In addition to the fact that it has shifted much of its activity aimed at the West to the online world and to efforts that amount to encouraging lone wolf style terror attacks that don’t necessarily require direct ISIS involvement or training, the group also remains a potent force on the ground even with the loss of Raqqa and Mosul. According to Central Command estimates and other projections, there are still upward of 10,000 ISIS fighters in Iraq and Syria, many of whom appear to have gone underground in the face of recent defeats on the ground in those countries. Additionally, the group remains in control of a wide swath of area in Iraq and Syria that amounts to at least 4,000 square miles or more and that it remains the largest armed militia inside Syria, a nation where chaos is the order of the day. Finally, it’s position in Iraq will likely be strengthened if the current unrest between the government in Baghdad and Iraqi Kurds over the Kurdish independence referendum results in a breakdown in the rough alliance between Iraqi Kurds and Arabs that had led to much of the success against ISIS in Iraq. At the very least, the current fighting to retake Kirkuk seems to be likely to increase chaos in Iraq if it erupts into wider fighting, and that chaos can only serve to benefit ISIS.
In addition to the fact that they remain a potent force on the ground, ISIS has also spread its influence around the world to the point where the loss of Raqqa seems unlikely to make much of a difference in its ability to strike out and advance its ideology. In recent years, even as it remained at the height of its power in Raqqa and across Syria and Iraq, the group was clearly striking out to other areas of the world both in an effort to spread its ideology and to provide for something of a fallback plan in the event of military setbacks. This has included sending fighters and others to the regions of Libya that remain beyond the control of the central government, a move that was said at the time to be something of a second base for the group in the event of U.S.-backed military success in Syria. They also moved to make alliances with groups in nations such as Afghanistan, Yemen, and Africa, including nations such as Somalia as well as contacts with the brutal Central African terror group Boko Haram.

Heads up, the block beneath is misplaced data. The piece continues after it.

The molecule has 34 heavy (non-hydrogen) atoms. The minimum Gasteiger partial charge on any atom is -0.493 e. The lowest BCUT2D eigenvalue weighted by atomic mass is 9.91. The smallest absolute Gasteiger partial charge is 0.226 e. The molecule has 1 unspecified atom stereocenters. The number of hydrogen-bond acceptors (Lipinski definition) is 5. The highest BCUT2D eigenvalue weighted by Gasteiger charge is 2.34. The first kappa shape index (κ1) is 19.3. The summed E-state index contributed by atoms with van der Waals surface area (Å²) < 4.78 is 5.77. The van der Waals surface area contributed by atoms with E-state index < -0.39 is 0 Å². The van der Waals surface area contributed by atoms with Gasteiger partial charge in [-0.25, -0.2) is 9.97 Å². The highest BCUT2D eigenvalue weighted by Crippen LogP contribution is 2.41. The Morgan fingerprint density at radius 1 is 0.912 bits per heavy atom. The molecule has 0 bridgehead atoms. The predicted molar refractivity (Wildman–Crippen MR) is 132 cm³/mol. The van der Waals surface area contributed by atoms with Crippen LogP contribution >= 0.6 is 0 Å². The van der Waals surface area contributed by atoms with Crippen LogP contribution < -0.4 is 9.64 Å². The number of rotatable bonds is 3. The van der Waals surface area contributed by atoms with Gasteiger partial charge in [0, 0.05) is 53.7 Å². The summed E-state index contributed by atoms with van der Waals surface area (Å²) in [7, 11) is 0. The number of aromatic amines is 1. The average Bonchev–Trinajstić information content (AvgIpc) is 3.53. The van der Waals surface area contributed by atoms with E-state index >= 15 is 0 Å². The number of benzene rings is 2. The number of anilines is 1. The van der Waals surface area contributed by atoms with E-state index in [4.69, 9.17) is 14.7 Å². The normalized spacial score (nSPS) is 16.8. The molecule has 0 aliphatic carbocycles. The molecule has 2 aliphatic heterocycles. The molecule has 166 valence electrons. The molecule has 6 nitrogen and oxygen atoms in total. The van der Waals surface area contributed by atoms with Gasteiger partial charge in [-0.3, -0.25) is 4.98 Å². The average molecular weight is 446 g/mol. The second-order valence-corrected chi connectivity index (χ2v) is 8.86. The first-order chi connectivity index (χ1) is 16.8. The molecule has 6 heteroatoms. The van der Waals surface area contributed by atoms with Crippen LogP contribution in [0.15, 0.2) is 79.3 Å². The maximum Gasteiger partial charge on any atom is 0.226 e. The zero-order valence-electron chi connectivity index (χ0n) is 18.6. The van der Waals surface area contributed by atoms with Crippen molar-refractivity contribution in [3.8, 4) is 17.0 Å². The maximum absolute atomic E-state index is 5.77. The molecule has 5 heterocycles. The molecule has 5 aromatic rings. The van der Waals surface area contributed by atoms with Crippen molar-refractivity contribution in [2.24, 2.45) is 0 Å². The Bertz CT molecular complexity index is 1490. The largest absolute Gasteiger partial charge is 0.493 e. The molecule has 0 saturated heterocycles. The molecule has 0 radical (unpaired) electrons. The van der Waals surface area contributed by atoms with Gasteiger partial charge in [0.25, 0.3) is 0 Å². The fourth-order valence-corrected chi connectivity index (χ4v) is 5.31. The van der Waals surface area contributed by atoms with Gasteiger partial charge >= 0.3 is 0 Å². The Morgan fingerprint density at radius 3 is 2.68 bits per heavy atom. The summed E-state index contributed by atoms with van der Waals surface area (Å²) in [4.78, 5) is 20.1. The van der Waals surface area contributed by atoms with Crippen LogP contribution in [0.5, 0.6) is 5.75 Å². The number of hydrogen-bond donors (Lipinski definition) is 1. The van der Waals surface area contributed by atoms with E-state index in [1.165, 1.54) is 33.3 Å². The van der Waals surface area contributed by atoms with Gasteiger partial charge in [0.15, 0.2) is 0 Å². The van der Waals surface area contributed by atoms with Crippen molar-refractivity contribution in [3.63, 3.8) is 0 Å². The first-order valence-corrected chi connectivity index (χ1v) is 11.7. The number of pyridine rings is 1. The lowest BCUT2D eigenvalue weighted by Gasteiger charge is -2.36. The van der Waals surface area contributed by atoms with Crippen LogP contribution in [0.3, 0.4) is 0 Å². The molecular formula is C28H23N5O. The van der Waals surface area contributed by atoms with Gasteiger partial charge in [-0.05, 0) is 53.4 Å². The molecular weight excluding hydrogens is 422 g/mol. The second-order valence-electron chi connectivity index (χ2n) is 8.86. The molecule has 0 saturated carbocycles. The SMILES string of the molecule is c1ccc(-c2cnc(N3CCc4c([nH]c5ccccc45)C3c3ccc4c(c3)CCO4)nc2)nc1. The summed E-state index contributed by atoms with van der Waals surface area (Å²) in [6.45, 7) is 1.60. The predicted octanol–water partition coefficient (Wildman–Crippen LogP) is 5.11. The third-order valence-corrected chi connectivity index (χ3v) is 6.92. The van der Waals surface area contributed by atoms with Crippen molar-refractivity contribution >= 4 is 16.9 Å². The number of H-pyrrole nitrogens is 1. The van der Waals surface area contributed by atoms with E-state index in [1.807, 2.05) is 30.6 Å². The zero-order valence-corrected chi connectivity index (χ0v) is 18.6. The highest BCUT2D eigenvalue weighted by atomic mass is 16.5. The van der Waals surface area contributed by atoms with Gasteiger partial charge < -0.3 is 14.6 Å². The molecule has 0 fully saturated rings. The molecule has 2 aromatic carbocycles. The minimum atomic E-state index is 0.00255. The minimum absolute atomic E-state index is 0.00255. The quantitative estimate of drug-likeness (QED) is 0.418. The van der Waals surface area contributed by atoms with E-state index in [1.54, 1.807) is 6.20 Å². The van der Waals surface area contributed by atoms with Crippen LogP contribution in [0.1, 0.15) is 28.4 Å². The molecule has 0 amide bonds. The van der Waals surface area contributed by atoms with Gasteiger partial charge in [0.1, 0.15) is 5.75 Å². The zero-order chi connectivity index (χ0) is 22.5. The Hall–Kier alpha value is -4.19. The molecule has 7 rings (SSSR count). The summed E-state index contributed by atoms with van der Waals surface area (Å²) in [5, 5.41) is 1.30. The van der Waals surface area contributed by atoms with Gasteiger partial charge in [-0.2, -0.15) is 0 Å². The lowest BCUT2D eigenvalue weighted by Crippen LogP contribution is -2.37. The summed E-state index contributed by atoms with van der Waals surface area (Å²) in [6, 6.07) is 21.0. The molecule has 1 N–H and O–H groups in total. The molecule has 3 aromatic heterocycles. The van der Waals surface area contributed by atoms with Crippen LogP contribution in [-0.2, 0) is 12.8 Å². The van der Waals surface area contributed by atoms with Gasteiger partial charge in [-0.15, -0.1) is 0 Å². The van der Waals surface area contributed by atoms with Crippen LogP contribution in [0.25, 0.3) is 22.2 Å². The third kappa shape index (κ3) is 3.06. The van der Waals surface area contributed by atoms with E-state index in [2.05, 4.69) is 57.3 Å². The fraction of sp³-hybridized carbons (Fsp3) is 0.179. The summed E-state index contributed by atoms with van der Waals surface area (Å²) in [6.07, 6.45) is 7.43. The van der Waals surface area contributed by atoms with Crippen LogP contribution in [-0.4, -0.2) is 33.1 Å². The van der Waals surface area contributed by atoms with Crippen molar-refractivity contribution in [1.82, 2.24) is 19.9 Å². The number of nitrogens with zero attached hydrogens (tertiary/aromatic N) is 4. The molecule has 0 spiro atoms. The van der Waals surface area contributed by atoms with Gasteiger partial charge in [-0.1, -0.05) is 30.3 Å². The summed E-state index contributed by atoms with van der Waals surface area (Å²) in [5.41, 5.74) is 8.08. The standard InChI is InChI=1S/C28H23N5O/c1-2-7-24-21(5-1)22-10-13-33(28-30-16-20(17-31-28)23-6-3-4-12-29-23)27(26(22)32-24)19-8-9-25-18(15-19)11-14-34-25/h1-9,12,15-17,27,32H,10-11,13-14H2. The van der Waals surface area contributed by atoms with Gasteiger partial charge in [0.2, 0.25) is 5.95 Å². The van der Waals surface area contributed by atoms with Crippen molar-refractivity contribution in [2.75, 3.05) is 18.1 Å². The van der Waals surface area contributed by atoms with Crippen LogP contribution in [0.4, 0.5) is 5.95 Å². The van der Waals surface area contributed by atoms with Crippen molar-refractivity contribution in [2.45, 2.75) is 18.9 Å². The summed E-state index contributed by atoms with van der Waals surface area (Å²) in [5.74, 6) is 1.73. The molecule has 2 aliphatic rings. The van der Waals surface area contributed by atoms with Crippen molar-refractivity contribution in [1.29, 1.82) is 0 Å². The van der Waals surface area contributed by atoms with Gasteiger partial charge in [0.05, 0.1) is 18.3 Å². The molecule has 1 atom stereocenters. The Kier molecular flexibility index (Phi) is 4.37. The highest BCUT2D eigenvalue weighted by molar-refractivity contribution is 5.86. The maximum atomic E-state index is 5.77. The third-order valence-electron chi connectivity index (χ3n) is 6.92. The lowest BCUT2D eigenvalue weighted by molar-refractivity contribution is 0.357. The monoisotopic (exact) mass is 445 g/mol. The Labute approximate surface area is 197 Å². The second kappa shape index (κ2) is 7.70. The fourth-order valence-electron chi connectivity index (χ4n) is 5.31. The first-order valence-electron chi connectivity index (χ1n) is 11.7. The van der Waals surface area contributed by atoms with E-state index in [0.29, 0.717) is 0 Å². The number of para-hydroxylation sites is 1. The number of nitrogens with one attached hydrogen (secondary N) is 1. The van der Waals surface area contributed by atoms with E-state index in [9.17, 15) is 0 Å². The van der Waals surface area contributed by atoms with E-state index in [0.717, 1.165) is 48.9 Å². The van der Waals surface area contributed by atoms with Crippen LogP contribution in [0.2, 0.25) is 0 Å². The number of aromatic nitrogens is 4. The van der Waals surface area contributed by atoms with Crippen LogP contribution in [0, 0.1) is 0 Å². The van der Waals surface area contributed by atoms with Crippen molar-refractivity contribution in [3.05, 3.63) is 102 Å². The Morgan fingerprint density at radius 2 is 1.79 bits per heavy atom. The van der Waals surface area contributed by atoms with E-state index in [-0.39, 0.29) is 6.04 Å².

In addition to these expansions into other unstable parts of the world that could provide both refuge for ISIS personnel and influence over terror groups already on the ground, in recent years we’ve seen plenty of proof that ISIS has the capability to strike well-beyond Syria and to influence others to undertake terror attacks in their home countries. The past several years have included such lone-wolf style attacks in France, the United Kingdom, Canada, Belgium, Spain, and other nations as well as attacks by organized cells of ISIS-trained fighters such as those responsible for the attacks on Paris in November 2015. Given all of this, the idea that the fall of Raqqa means the end of ISIS or its ability to carry out terrorist attacks is clearly false. Indeed, to the extent it sends them further into hiding rather than occupying territory that can be attacked by military forces may end up making them more dangerous in years to come.